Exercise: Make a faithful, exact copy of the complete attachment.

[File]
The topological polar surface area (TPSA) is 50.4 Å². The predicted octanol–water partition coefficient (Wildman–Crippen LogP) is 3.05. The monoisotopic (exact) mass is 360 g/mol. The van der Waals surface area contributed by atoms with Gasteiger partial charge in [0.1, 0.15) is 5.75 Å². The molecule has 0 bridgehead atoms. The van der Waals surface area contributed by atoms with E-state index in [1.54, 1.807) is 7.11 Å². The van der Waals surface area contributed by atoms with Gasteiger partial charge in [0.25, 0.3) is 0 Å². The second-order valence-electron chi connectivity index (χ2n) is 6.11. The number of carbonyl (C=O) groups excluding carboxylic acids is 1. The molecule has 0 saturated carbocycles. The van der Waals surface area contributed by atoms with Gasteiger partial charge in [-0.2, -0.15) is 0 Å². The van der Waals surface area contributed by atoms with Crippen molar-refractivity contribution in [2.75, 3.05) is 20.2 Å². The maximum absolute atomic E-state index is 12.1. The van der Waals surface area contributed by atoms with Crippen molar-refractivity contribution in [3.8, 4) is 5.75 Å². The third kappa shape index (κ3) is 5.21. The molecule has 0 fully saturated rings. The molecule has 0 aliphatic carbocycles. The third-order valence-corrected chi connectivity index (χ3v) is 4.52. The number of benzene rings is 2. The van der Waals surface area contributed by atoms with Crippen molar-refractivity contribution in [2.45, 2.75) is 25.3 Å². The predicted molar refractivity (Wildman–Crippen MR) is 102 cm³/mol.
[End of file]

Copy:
The topological polar surface area (TPSA) is 50.4 Å². The predicted octanol–water partition coefficient (Wildman–Crippen LogP) is 3.05. The monoisotopic (exact) mass is 360 g/mol. The van der Waals surface area contributed by atoms with Gasteiger partial charge in [0.1, 0.15) is 5.75 Å². The molecule has 0 bridgehead atoms. The van der Waals surface area contributed by atoms with E-state index in [1.54, 1.807) is 7.11 Å². The van der Waals surface area contributed by atoms with Gasteiger partial charge in [0.25, 0.3) is 0 Å². The second-order valence-electron chi connectivity index (χ2n) is 6.11. The number of carbonyl (C=O) groups excluding carboxylic acids is 1. The molecule has 0 saturated carbocycles. The van der Waals surface area contributed by atoms with Gasteiger partial charge in [-0.2, -0.15) is 0 Å². The van der Waals surface area contributed by atoms with Crippen molar-refractivity contribution in [2.75, 3.05) is 20.2 Å². The maximum absolute atomic E-state index is 12.1. The van der Waals surface area contributed by atoms with Crippen molar-refractivity contribution in [3.8, 4) is 5.75 Å². The third kappa shape index (κ3) is 5.21. The molecule has 0 fully saturated rings. The molecule has 0 aliphatic carbocycles. The third-order valence-corrected chi connectivity index (χ3v) is 4.52. The number of benzene rings is 2. The van der Waals surface area contributed by atoms with Crippen molar-refractivity contribution in [2.45, 2.75) is 25.3 Å². The predicted molar refractivity (Wildman–Crippen MR) is 102 cm³/mol.